I think this is how I finally came to terms with The Wire’s last season, which added journalism to the mix. It’s about that disillusionment — the idea that the work of journalism has an intrinsic value, and the corruption of that through cost-cutting and self-serving behavior. And maybe that disillusionment is extra bitter for Simon, who couldn’t stand what capitalism did to his newspaper, his city, its employers, its politics. The gall is too thick.
Simon’s collaborator Ed Burns had a more reconciled view of it; he’d worked as a cop, as a teacher, then a screenwriter/producer, and seemed to find satisfaction in different parts of each of them. It’s Burns’s wisdom we get when Lester Freamon tells Jimmy McNulty — who (like Simon) unleashes his anger on anyone who tries to get between him and his work — “the job will not save you.”
A Wire-themed Monopoly board might have begun as a joke, but let me tell you, Hasbro: you definitely think about it. I posted the link on Twitter, and it was picked up by Kottke and then by Slate, who both attributed me. You wouldn’t believe the reaction people had to this. Just like the series itself, it struck a chord. Also, just think of all the quotes from the series you can use to talk trash while you play:
My favorite post that I wrote for Kottke.org might be “Digging in the crates (or Why my generation is into history),” which used a Ta-Nehisi Coates riff on hip-hop’s omnivorous hunger for obscure/great old music as a kind of vernacular historical barometer.
But of course, crate-digging isn’t just a hip-hop thing; it’s also always been a huge part of indie rock culture. This is why every time I hear M.I.A. growl The Modern Lovers’ “Road runner, road runner” over hip-hop & Bollywood beats at the start of “Bamboo Banga,” or James Murphy shout “Gil! Scott! Heron!” at the climax of “Losing My Edge,” I feel like Sasha Frere-Jones had his head up his ass.
Then I think about Bob Dylan stealing old Woody Guthrie records from his friend’s houses in Minneapolis, and I think maybe my generation just isn’t so different:
You’re taking the “safety” part of “safety razor” too literally, grandma. Cut the strings and soar. Let’s hit it. Let’s roll. This is our chance to make razor history. Let’s dream big. All you have to do is say that five blades can happen, and it will happen. If you aren’t on board, then fuck you. And if you’re on the board, then fuck you and your father. Hey, if I’m the only one who’ll take risks, I’m sure as hell happy to hog all the glory when the five-blade razor becomes the shaving tool for the U.S. of “this is how we shave now” A…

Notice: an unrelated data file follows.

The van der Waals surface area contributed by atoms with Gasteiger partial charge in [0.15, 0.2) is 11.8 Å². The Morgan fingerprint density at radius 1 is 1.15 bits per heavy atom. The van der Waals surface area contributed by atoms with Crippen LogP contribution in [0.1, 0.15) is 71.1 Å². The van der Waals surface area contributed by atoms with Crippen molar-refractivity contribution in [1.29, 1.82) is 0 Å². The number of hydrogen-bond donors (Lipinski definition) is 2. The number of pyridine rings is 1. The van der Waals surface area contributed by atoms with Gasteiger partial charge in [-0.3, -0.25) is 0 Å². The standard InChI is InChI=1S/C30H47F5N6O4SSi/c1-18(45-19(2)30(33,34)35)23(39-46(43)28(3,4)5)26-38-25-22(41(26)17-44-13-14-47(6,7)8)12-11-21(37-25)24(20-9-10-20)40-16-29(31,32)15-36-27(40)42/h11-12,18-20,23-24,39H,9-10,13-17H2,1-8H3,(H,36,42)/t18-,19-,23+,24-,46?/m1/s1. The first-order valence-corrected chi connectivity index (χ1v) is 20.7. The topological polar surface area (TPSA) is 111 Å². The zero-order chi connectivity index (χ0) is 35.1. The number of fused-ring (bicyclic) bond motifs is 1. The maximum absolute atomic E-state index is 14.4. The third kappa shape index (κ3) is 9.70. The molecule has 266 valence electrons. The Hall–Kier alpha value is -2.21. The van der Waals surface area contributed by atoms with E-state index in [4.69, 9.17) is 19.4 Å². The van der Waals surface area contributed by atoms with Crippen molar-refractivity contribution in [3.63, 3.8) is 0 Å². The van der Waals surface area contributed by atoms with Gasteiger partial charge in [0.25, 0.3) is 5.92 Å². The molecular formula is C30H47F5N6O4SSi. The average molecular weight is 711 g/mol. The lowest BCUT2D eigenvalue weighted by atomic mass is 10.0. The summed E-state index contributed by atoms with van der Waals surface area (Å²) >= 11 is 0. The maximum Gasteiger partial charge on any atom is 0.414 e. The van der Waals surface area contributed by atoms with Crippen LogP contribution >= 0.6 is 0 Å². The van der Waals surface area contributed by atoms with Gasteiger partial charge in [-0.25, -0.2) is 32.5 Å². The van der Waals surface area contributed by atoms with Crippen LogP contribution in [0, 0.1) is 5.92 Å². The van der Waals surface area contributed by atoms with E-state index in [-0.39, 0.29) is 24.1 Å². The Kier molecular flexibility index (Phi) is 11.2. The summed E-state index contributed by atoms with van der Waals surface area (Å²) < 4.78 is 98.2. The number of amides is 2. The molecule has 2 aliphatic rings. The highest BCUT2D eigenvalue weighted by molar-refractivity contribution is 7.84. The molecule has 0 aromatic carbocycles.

Maybe I’m wrong. Maybe we should just ride in Bic’s wake and make pens. Ha! Not on your fucking life! The day I shadow a penny-ante outfit like Bic is the day I leave the razor game for good, and that won’t happen until the day I die!
Jason Kottke on how “the iPhone is still from the future in a way that most” single-purpose electronic devices aren’t:
Once someone has an iPhone, it is going to be tough to persuade them that they also need to spend money on and carry around a dedicated GPS device, point-and-shoot camera, or tape recorder unless they have an unusual need. But the real problem for other device manufacturers is that all of these iPhone features — particularly the always-on internet connectivity; the email, HTTP, and SMS capabilities; and the GPS/location features — can work in concert with each other to actually make better versions of the devices listed above. Like a GPS that automatically takes photos of where you are and posts them to a Flickr gallery or a video camera that’ll email videos to your mom or a portable gaming machine with access to thousands of free games over your mobile’s phone network.
I think this is a pretty big deal, because it gives Apple and other makers of multifunction devices a more competitive position. It isn’t just that the iPhone has a camera, so you don’t need another camera — it’s that the iPhone’s wireless, sync, display, and other built-in features actually make it a BETTER solution for taking mobile pictures than any standalone camera.
This suggests a solid principle for multifunction devices (which also happens to be the one proffered by Umair Haque) — not innovation, but awesomeness. Adding extra features alone only adds value arithmetically, if that. (Sure, it’d be nice if the Kindle also had a calculator, but it wouldn’t really make it any better as a reader.) Extra features that in turn make each other work better adds value geometrically, at least. And the iPhone’s base of being a portable device with a nice screen, good UI, wireless connectivity, and ability to sync with a computer and cloud store — all, except wireless, foundational technologies of the original iPod — give it an incredibly wide base for adding geometric value.
It’s important, too, that the iPhone, like all media devices, doesn’t just compete for attention based on its features or costs; it’s also in competition for the geography of the human body. It’s what you put in your pocket, what you mount in your living room, what you stow away in your bag when you get on an airplane.